Free VPNs give you tons of downsides, and we’ve covered “free VPNs” a lot here on Best10VPN–like this article, “free vs paid VPN”. We’ve warned you why you should avoid them and how you can get good deals on paid VPNs. A few free VPNs that are popular are Hotspot shield, Tunnelbear, Hidemyass, Windscribe, and others. Today we just found some disturbing information about Hotspot Shield, and how it’s actually redirecting users to other third parties as well as collecting data.
Hotspot Shield markets itself as any other VPN–in that it protects your user anonymity. Hotspot promises a “free VPN” service that protects your anonymity, unlocks your browsing, and that “hotspot Shield does not store activity logs so your privacy can never be compromised”.
However, all of these buzz words, directed copy, and stylish website design fall apart when people dive into the VPN and actually do some research. We already don’t like Hotspot VPN that much since it has slow speeds, as seen in our review, but what we’ve now read turns off us even more.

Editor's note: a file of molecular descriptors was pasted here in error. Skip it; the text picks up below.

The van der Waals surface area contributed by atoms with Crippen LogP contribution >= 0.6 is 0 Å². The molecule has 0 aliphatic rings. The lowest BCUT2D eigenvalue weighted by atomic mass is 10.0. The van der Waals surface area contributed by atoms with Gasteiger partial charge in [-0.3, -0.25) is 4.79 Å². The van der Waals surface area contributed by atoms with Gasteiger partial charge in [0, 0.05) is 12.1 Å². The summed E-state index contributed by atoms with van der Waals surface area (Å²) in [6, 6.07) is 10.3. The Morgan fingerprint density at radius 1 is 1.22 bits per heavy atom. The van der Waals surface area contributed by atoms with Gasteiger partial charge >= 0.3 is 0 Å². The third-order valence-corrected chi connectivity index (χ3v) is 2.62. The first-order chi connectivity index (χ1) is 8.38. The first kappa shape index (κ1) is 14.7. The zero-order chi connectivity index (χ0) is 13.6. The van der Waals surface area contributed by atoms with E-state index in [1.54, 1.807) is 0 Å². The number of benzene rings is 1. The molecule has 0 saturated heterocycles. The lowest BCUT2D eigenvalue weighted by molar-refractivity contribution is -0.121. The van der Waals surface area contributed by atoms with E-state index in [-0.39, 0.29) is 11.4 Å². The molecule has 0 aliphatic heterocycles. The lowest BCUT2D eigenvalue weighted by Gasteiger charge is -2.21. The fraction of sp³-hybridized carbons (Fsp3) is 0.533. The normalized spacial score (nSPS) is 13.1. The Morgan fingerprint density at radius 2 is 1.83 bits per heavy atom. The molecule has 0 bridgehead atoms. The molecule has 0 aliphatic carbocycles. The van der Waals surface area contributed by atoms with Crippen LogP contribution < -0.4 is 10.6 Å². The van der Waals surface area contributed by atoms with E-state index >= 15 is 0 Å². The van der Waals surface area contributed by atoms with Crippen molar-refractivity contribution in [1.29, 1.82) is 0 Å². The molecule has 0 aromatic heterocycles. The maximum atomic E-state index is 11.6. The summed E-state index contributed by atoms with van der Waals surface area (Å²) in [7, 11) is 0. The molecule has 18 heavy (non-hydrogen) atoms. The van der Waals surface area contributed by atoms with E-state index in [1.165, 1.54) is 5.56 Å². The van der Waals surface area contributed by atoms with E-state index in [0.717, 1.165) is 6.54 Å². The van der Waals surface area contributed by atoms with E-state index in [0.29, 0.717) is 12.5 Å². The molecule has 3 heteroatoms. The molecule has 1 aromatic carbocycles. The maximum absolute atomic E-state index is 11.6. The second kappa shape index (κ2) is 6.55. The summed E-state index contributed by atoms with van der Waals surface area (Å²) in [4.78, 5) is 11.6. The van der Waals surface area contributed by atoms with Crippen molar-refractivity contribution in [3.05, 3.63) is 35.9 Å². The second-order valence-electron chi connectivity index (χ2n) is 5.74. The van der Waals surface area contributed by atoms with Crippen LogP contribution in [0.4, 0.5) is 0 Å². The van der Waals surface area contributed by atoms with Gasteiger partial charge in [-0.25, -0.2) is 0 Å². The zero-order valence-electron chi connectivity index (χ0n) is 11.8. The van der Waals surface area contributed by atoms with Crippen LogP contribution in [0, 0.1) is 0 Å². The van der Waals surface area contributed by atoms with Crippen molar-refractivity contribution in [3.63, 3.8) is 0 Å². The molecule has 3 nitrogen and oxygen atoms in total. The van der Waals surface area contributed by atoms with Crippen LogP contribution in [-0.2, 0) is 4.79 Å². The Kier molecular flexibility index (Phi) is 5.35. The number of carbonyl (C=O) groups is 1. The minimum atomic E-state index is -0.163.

A privacy group based in the US has now filed a formal complaint with the Federal Trade Commission against Hotspot Shield. According to a report made by ArsTechnica (which by the way, we don’t really recommend this site as a valuable resource, as we’ve explained in this article),points out that the company is collecting data from users and redirecting them to other websites to make money off user traffic. Hotspot Shield displays cookies to other third party companies for advertising in order to make money, which is a huge privacy concern. In the report, the Center for Democracy and Technology (CDT) explain that Hotspot is using “deceptive trade practices”.
Free VPNs often have slow data, poor apps, and tons of privacy concerns. This case is a great example to prove why paid VPNs have much more incentives to protect your data instead of profit elsewhere. But even with paid VPNs, you need to be careful. Check out some of our top VPNs in the chart below: